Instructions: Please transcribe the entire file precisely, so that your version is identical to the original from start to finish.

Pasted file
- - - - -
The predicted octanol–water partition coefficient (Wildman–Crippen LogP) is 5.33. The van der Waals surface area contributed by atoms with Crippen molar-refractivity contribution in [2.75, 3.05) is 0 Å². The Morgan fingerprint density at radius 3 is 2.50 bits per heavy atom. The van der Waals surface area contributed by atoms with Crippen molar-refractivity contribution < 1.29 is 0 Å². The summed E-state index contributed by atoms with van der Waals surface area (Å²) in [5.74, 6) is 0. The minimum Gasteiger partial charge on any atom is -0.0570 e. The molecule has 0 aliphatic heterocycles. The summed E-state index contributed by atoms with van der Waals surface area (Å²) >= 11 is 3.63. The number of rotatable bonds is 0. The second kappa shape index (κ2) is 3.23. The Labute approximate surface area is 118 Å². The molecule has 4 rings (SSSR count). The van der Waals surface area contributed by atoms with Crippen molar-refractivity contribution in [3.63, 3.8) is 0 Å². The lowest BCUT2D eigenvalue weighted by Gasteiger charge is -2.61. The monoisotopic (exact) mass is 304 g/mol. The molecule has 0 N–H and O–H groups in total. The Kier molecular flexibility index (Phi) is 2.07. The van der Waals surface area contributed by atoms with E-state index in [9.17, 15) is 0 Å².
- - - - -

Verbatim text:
The predicted octanol–water partition coefficient (Wildman–Crippen LogP) is 5.33. The van der Waals surface area contributed by atoms with Crippen molar-refractivity contribution in [2.75, 3.05) is 0 Å². The Morgan fingerprint density at radius 3 is 2.50 bits per heavy atom. The van der Waals surface area contributed by atoms with Crippen molar-refractivity contribution < 1.29 is 0 Å². The summed E-state index contributed by atoms with van der Waals surface area (Å²) in [5.74, 6) is 0. The minimum Gasteiger partial charge on any atom is -0.0570 e. The molecule has 0 aliphatic heterocycles. The summed E-state index contributed by atoms with van der Waals surface area (Å²) >= 11 is 3.63. The number of rotatable bonds is 0. The second kappa shape index (κ2) is 3.23. The Labute approximate surface area is 118 Å². The molecule has 4 rings (SSSR count). The van der Waals surface area contributed by atoms with Crippen molar-refractivity contribution in [3.63, 3.8) is 0 Å². The lowest BCUT2D eigenvalue weighted by Gasteiger charge is -2.61. The monoisotopic (exact) mass is 304 g/mol. The molecule has 0 N–H and O–H groups in total. The Kier molecular flexibility index (Phi) is 2.07. The van der Waals surface area contributed by atoms with E-state index in [9.17, 15) is 0 Å².